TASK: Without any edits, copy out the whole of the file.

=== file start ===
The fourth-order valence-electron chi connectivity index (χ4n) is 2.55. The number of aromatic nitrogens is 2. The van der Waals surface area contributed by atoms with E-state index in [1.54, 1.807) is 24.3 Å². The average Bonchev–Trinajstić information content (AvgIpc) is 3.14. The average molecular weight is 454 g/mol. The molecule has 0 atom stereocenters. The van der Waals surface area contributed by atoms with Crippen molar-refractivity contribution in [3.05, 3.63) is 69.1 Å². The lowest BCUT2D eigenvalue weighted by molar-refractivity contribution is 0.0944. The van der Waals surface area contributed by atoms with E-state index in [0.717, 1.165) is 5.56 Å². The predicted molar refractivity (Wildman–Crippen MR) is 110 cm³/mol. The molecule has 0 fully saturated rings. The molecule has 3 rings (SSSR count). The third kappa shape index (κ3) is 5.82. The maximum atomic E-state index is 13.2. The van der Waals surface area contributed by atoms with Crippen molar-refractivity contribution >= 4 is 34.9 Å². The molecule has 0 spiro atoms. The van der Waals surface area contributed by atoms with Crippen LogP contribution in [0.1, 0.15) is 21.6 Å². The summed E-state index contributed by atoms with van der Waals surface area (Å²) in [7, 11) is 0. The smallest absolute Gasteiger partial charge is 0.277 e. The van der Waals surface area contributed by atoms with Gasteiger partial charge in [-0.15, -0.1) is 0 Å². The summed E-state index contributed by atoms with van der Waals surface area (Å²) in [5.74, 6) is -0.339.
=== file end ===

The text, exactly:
The fourth-order valence-electron chi connectivity index (χ4n) is 2.55. The number of aromatic nitrogens is 2. The van der Waals surface area contributed by atoms with E-state index in [1.54, 1.807) is 24.3 Å². The average Bonchev–Trinajstić information content (AvgIpc) is 3.14. The average molecular weight is 454 g/mol. The molecule has 0 atom stereocenters. The van der Waals surface area contributed by atoms with Crippen molar-refractivity contribution in [3.05, 3.63) is 69.1 Å². The lowest BCUT2D eigenvalue weighted by molar-refractivity contribution is 0.0944. The van der Waals surface area contributed by atoms with E-state index in [0.717, 1.165) is 5.56 Å². The predicted molar refractivity (Wildman–Crippen MR) is 110 cm³/mol. The molecule has 0 fully saturated rings. The molecule has 3 rings (SSSR count). The third kappa shape index (κ3) is 5.82. The maximum atomic E-state index is 13.2. The van der Waals surface area contributed by atoms with Crippen molar-refractivity contribution >= 4 is 34.9 Å². The molecule has 0 spiro atoms. The van der Waals surface area contributed by atoms with Crippen LogP contribution in [0.1, 0.15) is 21.6 Å². The summed E-state index contributed by atoms with van der Waals surface area (Å²) in [7, 11) is 0. The smallest absolute Gasteiger partial charge is 0.277 e. The van der Waals surface area contributed by atoms with Gasteiger partial charge in [-0.15, -0.1) is 0 Å². The summed E-state index contributed by atoms with van der Waals surface area (Å²) in [5.74, 6) is -0.339.